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Common Challenges of Trusting Your AI

October 26, 2021
· 3 min read

AI is everywhere. From our phones to our living rooms, factory floors to financial institutions. Still, one of the biggest obstacles to even more widespread acceptance of AI is lack of trust. DataRobot defines the benchmark of AI maturity as AI you can trust. The highest bar for AI trust can be summed up in the following question: What would it take for you to trust an AI system with your life? This blog post will explore some of the biggest obstacles to earning trust in AI systems.

Dimensions of trust

DataRobot organizes the concept of trust in an AI system into three main categories: performance, operations, and ethics. Within these categories are thirteen dimensions of trust that, when seen holistically, constitute a system that can earn your trust. The dimensions are discussed at length in another blog post, but here, the focus is on the most common obstacles to earning trust in AI systems.


As with all relationships, the first step to establishing trust is transparency. But establishing and maintaining transparency is an obstacle for many organizations. Transparency doesn’t necessarily mean overwhelming users with data and alerts. It’s important to understand what level of information a user expects and then deliver a personalized experience that makes them feel comfortable.

Another aspect of transparency with AI systems that may prove challenging is being clear about what a system is doing as it collects data. People may be concerned that systems are “looking” at them. So, the question is: How does an AI system let people know when this information is being collected? Answering this question becomes a balancing act between utility and privacy. But the onus is on the AI system itself to let the individual determine which way that balance swings.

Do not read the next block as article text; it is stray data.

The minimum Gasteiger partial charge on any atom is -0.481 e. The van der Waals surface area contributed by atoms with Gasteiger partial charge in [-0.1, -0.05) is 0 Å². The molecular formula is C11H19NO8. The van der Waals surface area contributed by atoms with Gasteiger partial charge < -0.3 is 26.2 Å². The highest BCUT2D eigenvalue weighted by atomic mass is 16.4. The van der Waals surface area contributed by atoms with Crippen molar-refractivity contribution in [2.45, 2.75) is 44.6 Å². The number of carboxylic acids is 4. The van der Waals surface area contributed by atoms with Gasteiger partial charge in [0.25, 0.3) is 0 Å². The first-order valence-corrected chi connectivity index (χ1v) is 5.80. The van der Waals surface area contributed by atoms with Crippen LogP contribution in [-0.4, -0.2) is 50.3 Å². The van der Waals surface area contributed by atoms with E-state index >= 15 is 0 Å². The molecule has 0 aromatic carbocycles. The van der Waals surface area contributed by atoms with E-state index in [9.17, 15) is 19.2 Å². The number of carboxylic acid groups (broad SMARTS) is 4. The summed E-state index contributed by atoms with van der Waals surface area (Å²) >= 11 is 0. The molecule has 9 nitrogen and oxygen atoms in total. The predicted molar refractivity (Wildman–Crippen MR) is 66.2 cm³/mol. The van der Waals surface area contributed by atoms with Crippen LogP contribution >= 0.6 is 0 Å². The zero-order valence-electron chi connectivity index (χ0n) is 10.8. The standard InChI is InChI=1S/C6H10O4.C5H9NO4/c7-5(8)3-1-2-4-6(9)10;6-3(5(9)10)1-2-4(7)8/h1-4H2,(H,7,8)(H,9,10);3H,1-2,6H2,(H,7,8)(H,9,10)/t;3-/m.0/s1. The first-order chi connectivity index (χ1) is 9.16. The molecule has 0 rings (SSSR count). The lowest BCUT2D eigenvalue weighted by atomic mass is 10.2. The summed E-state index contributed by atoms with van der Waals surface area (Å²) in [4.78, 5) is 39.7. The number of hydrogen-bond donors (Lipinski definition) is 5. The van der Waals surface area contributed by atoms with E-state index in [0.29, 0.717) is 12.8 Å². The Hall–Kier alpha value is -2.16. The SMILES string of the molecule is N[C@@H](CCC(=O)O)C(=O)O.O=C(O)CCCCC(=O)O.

If someone can’t explain how they arrived at a conclusion, then it’s hard to trust them. The same can be said of an AI system. “To trust computer decisions, ethical or otherwise, people need to know how an AI system arrives at its conclusions and recommendations.” While it can be difficult to achieve explainability in complex machine learning systems, DataRobot supports two common methods for explaining individual predictions : XEMP and SHAP. In addition, it enables insights like feature impact, feature effects, and lift charts to understand all aspects of your model..


Another obstacle to earning trust in AI systems is bias. Organizations are justifiably hesitant to implement systems that might end up producing racist, sexist, or otherwise biased outputs down the line. The fear is that AI systems can’t be trusted because the data they train on are inherently biased. It’s a difficult topic to navigate, both due to the potential complexity of mathematically identifying, analyzing, and mitigating the presence of bias in the data, and due to the social implications of determining what it means to be “fair.” Bias originates in data, but what data to collect and how to collect it are human decisions. To overcome and mitigate bias, designers need to start with the data itself but then look to other techniques like in-processing or post-processing, where modifications can be made to counteract any identified bias. 


Earning trust in AI systems should be a top priority for technologists. If we don’t overcome this hurdle, more widespread adoption of AI will be hindered, and we may never realize the full potential of AI. Tackling the issues of transparency, explainability, and bias will go a long way toward earning more trust in AI. Building trust in AI requires people, process and technology, but it’s a journey that promises to lead to a better, brighter future.

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About the author
Scott Reed
Scott Reed

Trusted AI Data Scientist

Scott Reed is a Trusted AI Data Scientist at DataRobot. On the Applied AI Ethics team, his focus is to help enable customers on trust features and sensitive use cases, contribute to product enhancements in the platform, and provide thought leadership on AI Ethics. Prior to DataRobot, he worked as a data scientist at Fannie Mae.  He has a M.S. in Applied Information Technology from George Mason University and a B.A. in International Relations from Bucknell University.

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